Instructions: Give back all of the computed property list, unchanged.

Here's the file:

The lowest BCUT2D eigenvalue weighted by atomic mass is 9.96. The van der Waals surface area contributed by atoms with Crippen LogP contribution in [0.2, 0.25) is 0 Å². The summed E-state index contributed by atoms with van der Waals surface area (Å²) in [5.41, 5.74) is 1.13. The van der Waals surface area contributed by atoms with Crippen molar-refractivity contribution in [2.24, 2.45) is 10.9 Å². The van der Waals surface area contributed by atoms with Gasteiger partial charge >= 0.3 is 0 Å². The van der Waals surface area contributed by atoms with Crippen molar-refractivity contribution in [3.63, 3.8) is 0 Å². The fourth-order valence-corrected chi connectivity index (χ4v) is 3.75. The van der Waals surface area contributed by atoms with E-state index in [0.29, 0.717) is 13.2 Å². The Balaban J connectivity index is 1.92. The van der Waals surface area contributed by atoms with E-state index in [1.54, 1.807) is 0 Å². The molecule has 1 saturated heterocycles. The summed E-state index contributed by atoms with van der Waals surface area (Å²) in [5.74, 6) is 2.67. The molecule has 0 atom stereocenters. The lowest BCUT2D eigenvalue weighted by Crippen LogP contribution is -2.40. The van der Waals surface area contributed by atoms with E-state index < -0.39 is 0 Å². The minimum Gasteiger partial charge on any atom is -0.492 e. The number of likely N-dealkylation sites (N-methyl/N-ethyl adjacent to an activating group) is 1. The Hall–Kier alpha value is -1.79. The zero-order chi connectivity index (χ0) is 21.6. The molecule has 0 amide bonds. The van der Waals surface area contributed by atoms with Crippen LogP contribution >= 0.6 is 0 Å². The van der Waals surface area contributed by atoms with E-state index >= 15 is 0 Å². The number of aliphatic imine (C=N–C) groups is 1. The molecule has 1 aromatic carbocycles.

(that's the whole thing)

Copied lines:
The lowest BCUT2D eigenvalue weighted by atomic mass is 9.96. The van der Waals surface area contributed by atoms with Crippen LogP contribution in [0.2, 0.25) is 0 Å². The summed E-state index contributed by atoms with van der Waals surface area (Å²) in [5.41, 5.74) is 1.13. The van der Waals surface area contributed by atoms with Crippen molar-refractivity contribution in [2.24, 2.45) is 10.9 Å². The van der Waals surface area contributed by atoms with Gasteiger partial charge >= 0.3 is 0 Å². The van der Waals surface area contributed by atoms with Crippen molar-refractivity contribution in [3.63, 3.8) is 0 Å². The fourth-order valence-corrected chi connectivity index (χ4v) is 3.75. The van der Waals surface area contributed by atoms with E-state index in [0.29, 0.717) is 13.2 Å². The Balaban J connectivity index is 1.92. The van der Waals surface area contributed by atoms with E-state index in [1.54, 1.807) is 0 Å². The molecule has 1 saturated heterocycles. The summed E-state index contributed by atoms with van der Waals surface area (Å²) in [5.74, 6) is 2.67. The molecule has 0 atom stereocenters. The lowest BCUT2D eigenvalue weighted by Crippen LogP contribution is -2.40. The van der Waals surface area contributed by atoms with E-state index < -0.39 is 0 Å². The minimum Gasteiger partial charge on any atom is -0.492 e. The number of likely N-dealkylation sites (N-methyl/N-ethyl adjacent to an activating group) is 1. The Hall–Kier alpha value is -1.79. The zero-order chi connectivity index (χ0) is 21.6. The molecule has 0 amide bonds. The van der Waals surface area contributed by atoms with Crippen LogP contribution >= 0.6 is 0 Å². The van der Waals surface area contributed by atoms with E-state index >= 15 is 0 Å². The number of aliphatic imine (C=N–C) groups is 1. The molecule has 1 aromatic carbocycles.